Embodiments are particularly preferred wherein the grooves on the inlet side are flat, in particular approximately 1 mm deep at the most, as grooves of such depth are adequate for generation of the desired turbulences and do not weaken the screen wall to any significant extent. However, a relatively large depth of more than half of the thickness of the screen wall is recommended for the recesses on the outlet side; as each screen opening channel has a separate recess associated with it on the outlet side, these recesses do not weaken the screen wall in an inadmissible way in spite of their relatively large depth, although they result in the desired, short screen opening channels. Relations as given in further detail in the appended claims 5 to 8 are particularly advantageous.
Finally, in order that the screen will reject long fibrous impurities better, it is recommendable to arrange the grooves on the inlet side in offset relation to the axes of the screen opening channels in the direction of rotation of the rotor; in addition, the danger of clogging of the screen openings is thereby further reduced.
Regarding the dimensions of the recesses, it should be noted that, on the one hand, these should be so large that the flow velocity in the region of the recesses is so low that even with relatively high substance density, the friction losses become negligibly small but that, on the other hand, the screen wall should not be weakened by the recesses to such an extent that the required strength of the screen is no longer guaranteed.
Further advantages, features and details of the invention are evident from the appended drawings and the following description of two preferred embodiments of the inventive screen.
FIG. 1 a side view of a first embodiment of the inventive screen which is in the form of a circular cylinder, with the left portion shown in section along a diameter plane;
FIG. 2 a view of part of the screen wall of the screen according to FIG. 1, seen in the direction of arrow "D" in FIG. 1 (view of the inlet side of the screen);
FIG. 3 a section along line 3--3 in FIG. 2; and
FIG. 4 an illustration corresponding to FIG. 3 of the second embodiment of the inventive screen.
The screen shown in FIGS. 1 to 3 comprises a screen wall 10 made from a metal plate and bent to a circular cylinder; this screen is intended for pressure sorters in which the fiber suspension to be sorted is introduced into the interior of the screen cylinder formed by the screen wall 10 and which comprise a rotor, the axis of rotation of which coincides with the axis 12 of the screen cylinder. Such a pressure sorter is, for example, described and illustrated in EP-0042742-B. As the fiber suspension to be sorted is, as a rule, fed to the screen from the top and as the rotor circulates the fiber suspension to be sorted at the inlet side of the screen, the fiber suspension to be sorted moves in helical configuration from the top to the bottom along the inlet side of the screen wall 10, as indicated by arrow "v" in FIG. 1. The inlet side of the screen is designated 14, the outlet side 16. The direction in which the fiber suspension passes through the screen is marked by arrow "D" in FIGS. 1 to 4.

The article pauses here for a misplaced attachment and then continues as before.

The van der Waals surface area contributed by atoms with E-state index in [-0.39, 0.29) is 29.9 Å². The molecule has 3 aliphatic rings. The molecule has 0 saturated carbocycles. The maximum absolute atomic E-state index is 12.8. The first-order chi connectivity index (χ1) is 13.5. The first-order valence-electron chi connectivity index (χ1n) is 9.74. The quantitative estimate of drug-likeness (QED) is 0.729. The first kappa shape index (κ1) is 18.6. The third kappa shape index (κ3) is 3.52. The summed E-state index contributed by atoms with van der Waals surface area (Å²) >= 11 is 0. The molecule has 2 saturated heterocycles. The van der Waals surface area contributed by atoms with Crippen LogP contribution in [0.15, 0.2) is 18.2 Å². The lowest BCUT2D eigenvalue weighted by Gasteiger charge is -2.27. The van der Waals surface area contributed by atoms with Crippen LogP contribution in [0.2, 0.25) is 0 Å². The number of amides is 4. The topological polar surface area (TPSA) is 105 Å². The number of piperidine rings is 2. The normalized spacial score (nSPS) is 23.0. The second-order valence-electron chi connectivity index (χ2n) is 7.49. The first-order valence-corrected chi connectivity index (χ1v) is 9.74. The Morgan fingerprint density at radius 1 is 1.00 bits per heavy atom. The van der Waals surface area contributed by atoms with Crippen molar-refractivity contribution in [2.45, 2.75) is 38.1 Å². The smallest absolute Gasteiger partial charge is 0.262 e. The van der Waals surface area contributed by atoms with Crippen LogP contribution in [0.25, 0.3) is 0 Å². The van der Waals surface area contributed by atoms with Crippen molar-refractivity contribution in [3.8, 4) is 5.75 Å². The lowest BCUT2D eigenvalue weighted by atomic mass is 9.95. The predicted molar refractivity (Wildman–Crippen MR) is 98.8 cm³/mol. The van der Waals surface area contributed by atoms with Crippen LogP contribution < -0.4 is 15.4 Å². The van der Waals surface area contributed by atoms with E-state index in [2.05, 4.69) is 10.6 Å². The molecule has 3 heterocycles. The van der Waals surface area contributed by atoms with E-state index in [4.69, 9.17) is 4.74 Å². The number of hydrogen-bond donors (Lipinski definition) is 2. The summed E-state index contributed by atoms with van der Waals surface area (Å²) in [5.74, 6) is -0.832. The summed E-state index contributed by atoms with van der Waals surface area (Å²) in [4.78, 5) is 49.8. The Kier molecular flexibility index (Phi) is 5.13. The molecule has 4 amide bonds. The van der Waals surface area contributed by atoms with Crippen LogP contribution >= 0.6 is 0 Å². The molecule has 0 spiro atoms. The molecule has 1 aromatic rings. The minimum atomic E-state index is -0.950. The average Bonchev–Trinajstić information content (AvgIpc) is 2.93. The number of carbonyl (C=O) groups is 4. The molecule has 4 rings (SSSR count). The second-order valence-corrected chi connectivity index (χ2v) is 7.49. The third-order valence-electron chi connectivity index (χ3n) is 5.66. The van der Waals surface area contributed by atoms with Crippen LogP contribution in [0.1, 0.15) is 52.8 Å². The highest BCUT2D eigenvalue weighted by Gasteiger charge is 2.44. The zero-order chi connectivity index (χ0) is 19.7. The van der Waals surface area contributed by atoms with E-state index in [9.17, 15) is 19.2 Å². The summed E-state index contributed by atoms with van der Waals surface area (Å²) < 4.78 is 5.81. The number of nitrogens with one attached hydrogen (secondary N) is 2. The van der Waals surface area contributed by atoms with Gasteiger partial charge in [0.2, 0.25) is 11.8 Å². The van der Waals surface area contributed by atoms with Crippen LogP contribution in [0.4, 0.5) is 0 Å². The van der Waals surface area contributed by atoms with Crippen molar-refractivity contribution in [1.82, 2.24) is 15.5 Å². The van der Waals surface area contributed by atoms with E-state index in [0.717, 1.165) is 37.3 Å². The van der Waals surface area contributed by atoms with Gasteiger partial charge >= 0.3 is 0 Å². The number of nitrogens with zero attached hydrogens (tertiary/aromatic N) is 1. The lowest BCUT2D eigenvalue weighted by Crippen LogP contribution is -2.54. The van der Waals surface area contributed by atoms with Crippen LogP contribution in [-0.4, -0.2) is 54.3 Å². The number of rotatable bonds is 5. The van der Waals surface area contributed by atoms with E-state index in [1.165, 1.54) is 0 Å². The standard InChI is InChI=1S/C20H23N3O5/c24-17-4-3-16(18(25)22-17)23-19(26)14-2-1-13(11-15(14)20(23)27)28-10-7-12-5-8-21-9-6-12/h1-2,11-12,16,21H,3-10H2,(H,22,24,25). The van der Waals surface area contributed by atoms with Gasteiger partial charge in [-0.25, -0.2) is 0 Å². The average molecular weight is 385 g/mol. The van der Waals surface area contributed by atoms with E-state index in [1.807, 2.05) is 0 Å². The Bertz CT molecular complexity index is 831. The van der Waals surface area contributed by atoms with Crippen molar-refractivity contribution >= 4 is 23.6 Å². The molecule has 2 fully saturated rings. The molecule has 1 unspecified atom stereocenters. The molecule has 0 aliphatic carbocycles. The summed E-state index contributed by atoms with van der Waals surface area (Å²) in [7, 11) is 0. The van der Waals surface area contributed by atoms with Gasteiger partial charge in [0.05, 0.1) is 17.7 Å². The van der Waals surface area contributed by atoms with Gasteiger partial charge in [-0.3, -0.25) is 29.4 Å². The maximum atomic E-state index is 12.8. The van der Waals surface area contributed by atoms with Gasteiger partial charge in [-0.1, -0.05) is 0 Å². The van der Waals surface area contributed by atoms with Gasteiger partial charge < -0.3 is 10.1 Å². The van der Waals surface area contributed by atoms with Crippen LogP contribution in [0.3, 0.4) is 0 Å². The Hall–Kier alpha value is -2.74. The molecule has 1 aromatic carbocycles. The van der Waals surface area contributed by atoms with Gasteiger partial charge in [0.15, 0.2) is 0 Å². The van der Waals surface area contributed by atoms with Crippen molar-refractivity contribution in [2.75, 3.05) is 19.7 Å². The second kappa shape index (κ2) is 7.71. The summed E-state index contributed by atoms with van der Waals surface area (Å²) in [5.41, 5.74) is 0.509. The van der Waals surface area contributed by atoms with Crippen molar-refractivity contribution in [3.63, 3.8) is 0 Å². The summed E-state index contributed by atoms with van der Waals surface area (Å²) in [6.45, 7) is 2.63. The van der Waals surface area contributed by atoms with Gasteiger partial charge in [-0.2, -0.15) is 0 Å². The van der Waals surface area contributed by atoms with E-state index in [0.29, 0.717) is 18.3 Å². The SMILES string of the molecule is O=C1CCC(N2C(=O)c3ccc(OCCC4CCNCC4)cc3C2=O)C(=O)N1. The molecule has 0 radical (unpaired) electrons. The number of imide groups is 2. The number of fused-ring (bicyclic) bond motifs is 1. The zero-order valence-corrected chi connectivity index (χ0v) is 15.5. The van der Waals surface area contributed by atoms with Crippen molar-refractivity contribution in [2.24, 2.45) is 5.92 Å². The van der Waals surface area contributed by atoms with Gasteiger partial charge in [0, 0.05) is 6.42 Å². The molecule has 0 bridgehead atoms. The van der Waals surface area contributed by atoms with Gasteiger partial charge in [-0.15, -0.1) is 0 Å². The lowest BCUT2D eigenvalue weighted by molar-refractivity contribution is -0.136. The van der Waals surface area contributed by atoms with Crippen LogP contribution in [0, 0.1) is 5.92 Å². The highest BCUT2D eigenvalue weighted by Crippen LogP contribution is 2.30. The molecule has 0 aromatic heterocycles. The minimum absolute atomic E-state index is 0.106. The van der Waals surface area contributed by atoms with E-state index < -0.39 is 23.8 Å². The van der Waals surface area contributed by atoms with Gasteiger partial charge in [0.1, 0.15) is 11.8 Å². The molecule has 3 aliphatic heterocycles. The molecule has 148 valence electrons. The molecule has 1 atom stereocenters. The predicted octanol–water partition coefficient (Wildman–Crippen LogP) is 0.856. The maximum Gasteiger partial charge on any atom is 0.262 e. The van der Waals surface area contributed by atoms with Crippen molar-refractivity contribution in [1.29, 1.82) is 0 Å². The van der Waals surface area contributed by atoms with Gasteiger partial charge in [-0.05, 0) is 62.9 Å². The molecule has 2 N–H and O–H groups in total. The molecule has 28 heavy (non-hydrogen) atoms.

As is apparent from FIGS. 1 to 3, screen opening channels 20 are machined in the screen wall 10. In the illustrated preferred embodiment, these consist of a cylindrical bore 20. The screen opening channels 20 are, as is clearly apparent from FIG. 1, arranged in groups, in accordance with the invention, in the screen wall 10, with each group forming a row of screen opening channels 20 lying one behind the other in the direction of the axis 12. For each of these groups, there is milled in the inlet side 14 of the screen wall 10 a first recess 22, all of these recesses being approximately boat-shaped in the plan view, having a triangular cross-section and thus forming a groove, the width of which is designated B1. All of these grooves also extend parallel to one another and parallel to the screen cylinder axis 12.
In accordance with the invention, there is machined in the screen outlet side 16 of the screen wall for each screen opening channel 20 a recess 24 which, in accordance with the invention, is comprised of a conical bore 24a and a flat tapering countersink 24b which both widen in the flow-through direction D. On the screen wall surface on the outlet side, the width or diameter of the recesses 24, i.e., the width B2, is, in accordance with the invention, equal to or greater than the width B1.